[Federal Register Volume 72, Number 80 (Thursday, April 26, 2007)]
[Pages 20849-20850]
From the Federal Register Online via the Government Publishing Office [www.gpo.gov]
[FR Doc No: E7-7976]



Centers for Disease Control and Prevention


Agency Forms Undergoing Paperwork Reduction Act Review

    The Centers for Disease Control and Prevention (CDC) publishes a 
list of information collection requests under review by the Office of 
Management and Budget (OMB) in compliance with the Paperwork Reduction 
Act (44 U.S.C. Chapter 35). To request a copy of these requests, call 
the CDC Reports Clearance Officer at (404) 639-5960 or send an e-mail 
to [email protected].Send written comments to CDC Desk Officer, Office of 
Management and Budget, Washington, DC or by fax to (202) 395-6974. 
Written comments should be received within 30 days of this notice.

Proposed Project

    National Survey of the Mining Population--New--National Institute 
for Occupational Safety and Health (NIOSH), Centers for Disease Control 
and Prevention (CDC).

Background and Brief Description

    Surveillance of occupational injuries, illnesses, and exposures has 
been an integral part of the work of the National Institute for 
Occupational Safety and Health (NIOSH) since its creation by the 
Occupational Safety and Health Act in 1970. To improve its surveillance 
capability related to the occupational risks in mining, NIOSH is 
planning to conduct a national survey of mines and mine employees. No 
national surveys have specifically targeted the mining labor force 
since the 1986 Mining Industry Population Survey (MIPS). The mining 
industry has experienced many changes in the last 20 years; 
consequently, the MIPS data are no longer representative of the current 
mining industry labor force.
    NIOSH conducted a pilot study for the proposed national survey in 
the fall of 2004 (OMB 0920-0633, expired 3/31/05). The pilot 
study was designed to emulate the main study design in order to 
evaluate the effectiveness of the recruitment materials, questionnaire, 
and survey procedures in acquiring complete, high quality data from a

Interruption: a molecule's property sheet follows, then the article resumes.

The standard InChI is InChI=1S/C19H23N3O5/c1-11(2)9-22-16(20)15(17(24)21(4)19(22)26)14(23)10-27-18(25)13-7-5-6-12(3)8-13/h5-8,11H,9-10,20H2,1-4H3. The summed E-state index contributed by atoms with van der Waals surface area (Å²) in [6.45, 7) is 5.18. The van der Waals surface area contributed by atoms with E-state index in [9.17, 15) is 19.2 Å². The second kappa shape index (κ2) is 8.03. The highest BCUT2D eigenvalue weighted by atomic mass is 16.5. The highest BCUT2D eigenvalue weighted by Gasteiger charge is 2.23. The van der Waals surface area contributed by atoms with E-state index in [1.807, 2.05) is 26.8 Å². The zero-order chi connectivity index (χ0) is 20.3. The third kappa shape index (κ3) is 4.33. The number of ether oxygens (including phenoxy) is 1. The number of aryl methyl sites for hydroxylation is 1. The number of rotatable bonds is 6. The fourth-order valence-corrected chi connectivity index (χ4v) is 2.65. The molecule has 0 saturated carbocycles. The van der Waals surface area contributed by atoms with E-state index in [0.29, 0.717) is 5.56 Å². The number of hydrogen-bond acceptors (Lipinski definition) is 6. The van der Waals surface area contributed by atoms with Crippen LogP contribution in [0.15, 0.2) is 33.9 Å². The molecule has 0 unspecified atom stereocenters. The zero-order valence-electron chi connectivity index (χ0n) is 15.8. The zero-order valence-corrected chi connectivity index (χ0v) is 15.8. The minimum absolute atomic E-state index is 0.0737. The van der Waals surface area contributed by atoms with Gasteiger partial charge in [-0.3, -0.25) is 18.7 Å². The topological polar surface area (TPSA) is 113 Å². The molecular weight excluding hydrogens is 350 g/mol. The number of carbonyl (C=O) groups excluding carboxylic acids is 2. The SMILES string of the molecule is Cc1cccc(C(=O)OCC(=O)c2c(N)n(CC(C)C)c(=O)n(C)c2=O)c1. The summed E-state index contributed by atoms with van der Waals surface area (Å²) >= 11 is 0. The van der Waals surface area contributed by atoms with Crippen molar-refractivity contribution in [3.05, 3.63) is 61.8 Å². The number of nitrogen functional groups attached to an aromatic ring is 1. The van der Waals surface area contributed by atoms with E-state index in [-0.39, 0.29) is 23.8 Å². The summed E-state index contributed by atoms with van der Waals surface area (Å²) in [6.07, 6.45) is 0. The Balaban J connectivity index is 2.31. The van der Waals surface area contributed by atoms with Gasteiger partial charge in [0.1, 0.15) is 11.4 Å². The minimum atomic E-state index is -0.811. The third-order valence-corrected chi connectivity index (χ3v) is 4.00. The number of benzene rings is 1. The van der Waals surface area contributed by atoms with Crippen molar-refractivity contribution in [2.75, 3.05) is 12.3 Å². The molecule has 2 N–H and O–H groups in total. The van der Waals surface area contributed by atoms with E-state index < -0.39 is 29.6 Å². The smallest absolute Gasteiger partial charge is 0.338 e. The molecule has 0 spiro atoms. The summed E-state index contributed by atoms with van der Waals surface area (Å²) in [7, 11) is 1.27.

sample of 45 mining operations. Objective data collected in the pilot 
study included overall response rates and individual item response 
rates. Subjective data were collected using telephone logs, and 
participant and non-participant debriefing interviews. Data captured in 
the pilot study were used to guide improvements to maximize the 
performance of the various components of the full-scale study.
    The proposed national survey will be based upon a probability 
sample of mining operations and their employees. The survey will be 
conducted in the five major mining sectors (i.e., coal, metal, 
nonmetal, stone, and sand and gravel). The major objectives of the 
survey will be to: (1) Obtain denominator data so that mine accident, 
injury, and illness reports can be evaluated in relation to the 
population at risk; (2) understand the demographic and occupational 
characteristics of the mining industry workforce; (3) estimate the 
number and occupational characteristics of independent contractor 
employees used by mining operations; and (4) obtain mine level 
information on selected variables. The sampled mining operations will 
provide all survey data; individual mine operator and independent 
contractor employees will not be directly surveyed. As a result of this 
study, surveillance researchers and government agencies will be able to 
identify groups of miners with a disproportionately high risk of injury 
or illness. By capturing demographic (e.g., age, gender, race/
ethnicity, education level) and occupational characteristics (e.g., job 
title, work location, work experience) of the mining workforce, these 
data will be a significant resource for the customization of 
interventions such as safety training programs.
    Approximately 2272 mines will be sampled for the study. It is 
expected that this will yield 1,648 responding eligible mines (i.e., 
mines in current operation and producing the commodity for which they 
were sampled), reporting data for approximately 24,452 employees. A 
survey packet will be mailed to each sampled mine. The mining operation 
will not be asked to report the names or any other identifying 
information for their employees. The survey respondent will have the 
option of completing either the

[[Page 20850]]

survey questionnaire booklet or an Internet web-based survey 
    The ultimate goal of the study is to provide surveillance data that 
will help to minimize and prevent work-related injuries and illnesses 
that harm miners and reduce productivity. NIOSH will use the 
information to calculate injury rates and customize safety and health 
interventions for various mining occupations. Once the study is 
completed, NIOSH will send a copy of the final report to each sampled 
mining operation. There is no cost to respondents other than their 
time. The total estimated annualized burden hours are 3,296.

                                        Estimated Annualized Burden Hours
                                                                  Number of     Average  burden
                 Respondents                     Number of      responses per     per response    Annual burden
                                                respondents       respondent       (in hours)       (in hours)
Responding Eligible Mining Operations.......           1,648                1           120/60            3,296

    Dated: April 20, 2007.
Joan F. Karr,
Acting Reports Clearance Officer, Centers for Disease Control and 
 [FR Doc. E7-7976 Filed 4-25-07; 8:45 am]